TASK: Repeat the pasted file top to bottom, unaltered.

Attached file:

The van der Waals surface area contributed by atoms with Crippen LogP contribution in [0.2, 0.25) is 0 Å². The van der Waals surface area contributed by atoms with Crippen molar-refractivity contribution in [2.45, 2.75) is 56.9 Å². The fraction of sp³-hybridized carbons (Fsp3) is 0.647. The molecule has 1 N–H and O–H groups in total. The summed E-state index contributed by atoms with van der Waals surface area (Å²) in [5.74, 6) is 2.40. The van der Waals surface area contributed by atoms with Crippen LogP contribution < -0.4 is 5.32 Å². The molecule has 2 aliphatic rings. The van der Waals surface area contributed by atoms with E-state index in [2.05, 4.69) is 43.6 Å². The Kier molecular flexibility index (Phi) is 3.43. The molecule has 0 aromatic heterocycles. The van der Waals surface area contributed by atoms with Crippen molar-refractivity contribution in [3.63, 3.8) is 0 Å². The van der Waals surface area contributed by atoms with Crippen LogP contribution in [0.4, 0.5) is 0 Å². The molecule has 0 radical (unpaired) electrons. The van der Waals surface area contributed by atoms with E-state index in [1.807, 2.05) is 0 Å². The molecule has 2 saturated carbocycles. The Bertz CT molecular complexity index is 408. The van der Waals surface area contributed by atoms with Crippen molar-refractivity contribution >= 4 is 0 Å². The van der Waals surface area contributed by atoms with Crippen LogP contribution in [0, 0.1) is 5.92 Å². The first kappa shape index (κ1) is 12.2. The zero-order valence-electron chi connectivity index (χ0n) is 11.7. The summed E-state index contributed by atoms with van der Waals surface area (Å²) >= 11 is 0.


The van der Waals surface area contributed by atoms with Crippen LogP contribution in [0.2, 0.25) is 0 Å². The van der Waals surface area contributed by atoms with Crippen molar-refractivity contribution in [2.45, 2.75) is 56.9 Å². The fraction of sp³-hybridized carbons (Fsp3) is 0.647. The molecule has 1 N–H and O–H groups in total. The summed E-state index contributed by atoms with van der Waals surface area (Å²) in [5.74, 6) is 2.40. The van der Waals surface area contributed by atoms with Crippen LogP contribution < -0.4 is 5.32 Å². The molecule has 2 aliphatic rings. The van der Waals surface area contributed by atoms with E-state index in [2.05, 4.69) is 43.6 Å². The Kier molecular flexibility index (Phi) is 3.43. The molecule has 0 aromatic heterocycles. The van der Waals surface area contributed by atoms with Crippen molar-refractivity contribution in [3.63, 3.8) is 0 Å². The van der Waals surface area contributed by atoms with Crippen LogP contribution in [0.4, 0.5) is 0 Å². The molecule has 0 radical (unpaired) electrons. The van der Waals surface area contributed by atoms with E-state index in [1.807, 2.05) is 0 Å². The molecule has 2 saturated carbocycles. The Bertz CT molecular complexity index is 408. The van der Waals surface area contributed by atoms with Crippen molar-refractivity contribution >= 4 is 0 Å². The van der Waals surface area contributed by atoms with Crippen LogP contribution in [0, 0.1) is 5.92 Å². The first kappa shape index (κ1) is 12.2. The zero-order valence-electron chi connectivity index (χ0n) is 11.7. The summed E-state index contributed by atoms with van der Waals surface area (Å²) >= 11 is 0.